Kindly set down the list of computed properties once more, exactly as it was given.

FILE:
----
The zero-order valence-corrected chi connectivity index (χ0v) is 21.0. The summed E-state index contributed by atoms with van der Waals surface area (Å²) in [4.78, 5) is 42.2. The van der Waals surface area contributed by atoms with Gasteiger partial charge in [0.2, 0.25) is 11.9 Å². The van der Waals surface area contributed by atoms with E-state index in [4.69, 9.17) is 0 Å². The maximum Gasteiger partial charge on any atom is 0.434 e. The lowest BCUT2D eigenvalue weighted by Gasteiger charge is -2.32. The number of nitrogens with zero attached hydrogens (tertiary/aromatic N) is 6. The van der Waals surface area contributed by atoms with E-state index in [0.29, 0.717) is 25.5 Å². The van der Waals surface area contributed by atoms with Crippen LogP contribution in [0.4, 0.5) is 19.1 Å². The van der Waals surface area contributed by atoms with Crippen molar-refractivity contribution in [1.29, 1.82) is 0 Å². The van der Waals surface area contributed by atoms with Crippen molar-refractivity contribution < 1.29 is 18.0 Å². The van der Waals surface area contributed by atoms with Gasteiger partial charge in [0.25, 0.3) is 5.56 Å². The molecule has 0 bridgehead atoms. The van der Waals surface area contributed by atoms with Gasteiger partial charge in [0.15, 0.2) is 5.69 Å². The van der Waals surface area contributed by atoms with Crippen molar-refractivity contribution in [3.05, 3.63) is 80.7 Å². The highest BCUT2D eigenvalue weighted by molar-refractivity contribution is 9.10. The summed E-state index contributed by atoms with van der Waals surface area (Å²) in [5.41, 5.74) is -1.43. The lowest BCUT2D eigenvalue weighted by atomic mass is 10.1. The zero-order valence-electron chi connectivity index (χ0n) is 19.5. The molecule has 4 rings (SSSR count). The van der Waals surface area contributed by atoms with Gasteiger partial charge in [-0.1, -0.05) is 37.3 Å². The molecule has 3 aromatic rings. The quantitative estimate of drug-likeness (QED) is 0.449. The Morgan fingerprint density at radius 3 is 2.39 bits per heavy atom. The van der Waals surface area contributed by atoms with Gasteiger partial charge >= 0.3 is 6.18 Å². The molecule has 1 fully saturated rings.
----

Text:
The zero-order valence-corrected chi connectivity index (χ0v) is 21.0. The summed E-state index contributed by atoms with van der Waals surface area (Å²) in [4.78, 5) is 42.2. The van der Waals surface area contributed by atoms with Gasteiger partial charge in [0.2, 0.25) is 11.9 Å². The van der Waals surface area contributed by atoms with E-state index in [4.69, 9.17) is 0 Å². The maximum Gasteiger partial charge on any atom is 0.434 e. The lowest BCUT2D eigenvalue weighted by Gasteiger charge is -2.32. The number of nitrogens with zero attached hydrogens (tertiary/aromatic N) is 6. The van der Waals surface area contributed by atoms with E-state index in [0.29, 0.717) is 25.5 Å². The van der Waals surface area contributed by atoms with Crippen LogP contribution in [0.4, 0.5) is 19.1 Å². The van der Waals surface area contributed by atoms with Crippen molar-refractivity contribution in [1.29, 1.82) is 0 Å². The van der Waals surface area contributed by atoms with Crippen molar-refractivity contribution < 1.29 is 18.0 Å². The van der Waals surface area contributed by atoms with Gasteiger partial charge in [0.25, 0.3) is 5.56 Å². The molecule has 0 bridgehead atoms. The van der Waals surface area contributed by atoms with Gasteiger partial charge in [0.15, 0.2) is 5.69 Å². The van der Waals surface area contributed by atoms with Crippen molar-refractivity contribution in [3.05, 3.63) is 80.7 Å². The highest BCUT2D eigenvalue weighted by molar-refractivity contribution is 9.10. The summed E-state index contributed by atoms with van der Waals surface area (Å²) in [5.41, 5.74) is -1.43. The lowest BCUT2D eigenvalue weighted by atomic mass is 10.1. The zero-order valence-electron chi connectivity index (χ0n) is 19.5. The molecule has 4 rings (SSSR count). The van der Waals surface area contributed by atoms with Gasteiger partial charge in [-0.1, -0.05) is 37.3 Å². The molecule has 3 aromatic rings. The quantitative estimate of drug-likeness (QED) is 0.449. The Morgan fingerprint density at radius 3 is 2.39 bits per heavy atom. The van der Waals surface area contributed by atoms with Gasteiger partial charge >= 0.3 is 6.18 Å². The molecule has 1 fully saturated rings.